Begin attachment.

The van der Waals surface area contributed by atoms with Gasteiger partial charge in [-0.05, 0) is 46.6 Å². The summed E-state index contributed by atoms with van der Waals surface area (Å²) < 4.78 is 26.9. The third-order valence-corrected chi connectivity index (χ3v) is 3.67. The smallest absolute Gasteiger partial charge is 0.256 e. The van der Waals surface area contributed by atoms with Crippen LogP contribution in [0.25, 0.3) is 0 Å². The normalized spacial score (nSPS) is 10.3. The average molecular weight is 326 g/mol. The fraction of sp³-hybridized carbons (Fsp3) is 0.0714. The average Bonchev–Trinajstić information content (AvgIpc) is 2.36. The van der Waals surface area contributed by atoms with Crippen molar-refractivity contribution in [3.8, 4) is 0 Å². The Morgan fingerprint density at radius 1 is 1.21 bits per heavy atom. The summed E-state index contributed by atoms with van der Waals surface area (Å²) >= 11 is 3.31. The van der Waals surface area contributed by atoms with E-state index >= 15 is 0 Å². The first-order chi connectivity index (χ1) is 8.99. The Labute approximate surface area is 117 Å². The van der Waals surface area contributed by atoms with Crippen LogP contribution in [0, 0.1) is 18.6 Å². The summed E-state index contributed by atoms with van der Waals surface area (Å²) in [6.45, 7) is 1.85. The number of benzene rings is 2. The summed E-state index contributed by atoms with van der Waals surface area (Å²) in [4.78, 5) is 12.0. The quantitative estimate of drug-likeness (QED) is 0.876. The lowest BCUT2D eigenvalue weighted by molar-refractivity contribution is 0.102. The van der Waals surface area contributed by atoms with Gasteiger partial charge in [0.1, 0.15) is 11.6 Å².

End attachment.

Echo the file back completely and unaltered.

The van der Waals surface area contributed by atoms with Gasteiger partial charge in [-0.05, 0) is 46.6 Å². The summed E-state index contributed by atoms with van der Waals surface area (Å²) < 4.78 is 26.9. The third-order valence-corrected chi connectivity index (χ3v) is 3.67. The smallest absolute Gasteiger partial charge is 0.256 e. The van der Waals surface area contributed by atoms with Crippen LogP contribution in [0.25, 0.3) is 0 Å². The normalized spacial score (nSPS) is 10.3. The average molecular weight is 326 g/mol. The fraction of sp³-hybridized carbons (Fsp3) is 0.0714. The average Bonchev–Trinajstić information content (AvgIpc) is 2.36. The van der Waals surface area contributed by atoms with Crippen molar-refractivity contribution in [3.8, 4) is 0 Å². The Morgan fingerprint density at radius 1 is 1.21 bits per heavy atom. The summed E-state index contributed by atoms with van der Waals surface area (Å²) >= 11 is 3.31. The van der Waals surface area contributed by atoms with E-state index >= 15 is 0 Å². The first-order chi connectivity index (χ1) is 8.99. The Labute approximate surface area is 117 Å². The van der Waals surface area contributed by atoms with Crippen LogP contribution in [0, 0.1) is 18.6 Å². The summed E-state index contributed by atoms with van der Waals surface area (Å²) in [6.45, 7) is 1.85. The number of benzene rings is 2. The summed E-state index contributed by atoms with van der Waals surface area (Å²) in [4.78, 5) is 12.0. The quantitative estimate of drug-likeness (QED) is 0.876. The lowest BCUT2D eigenvalue weighted by molar-refractivity contribution is 0.102. The van der Waals surface area contributed by atoms with Gasteiger partial charge in [0.1, 0.15) is 11.6 Å².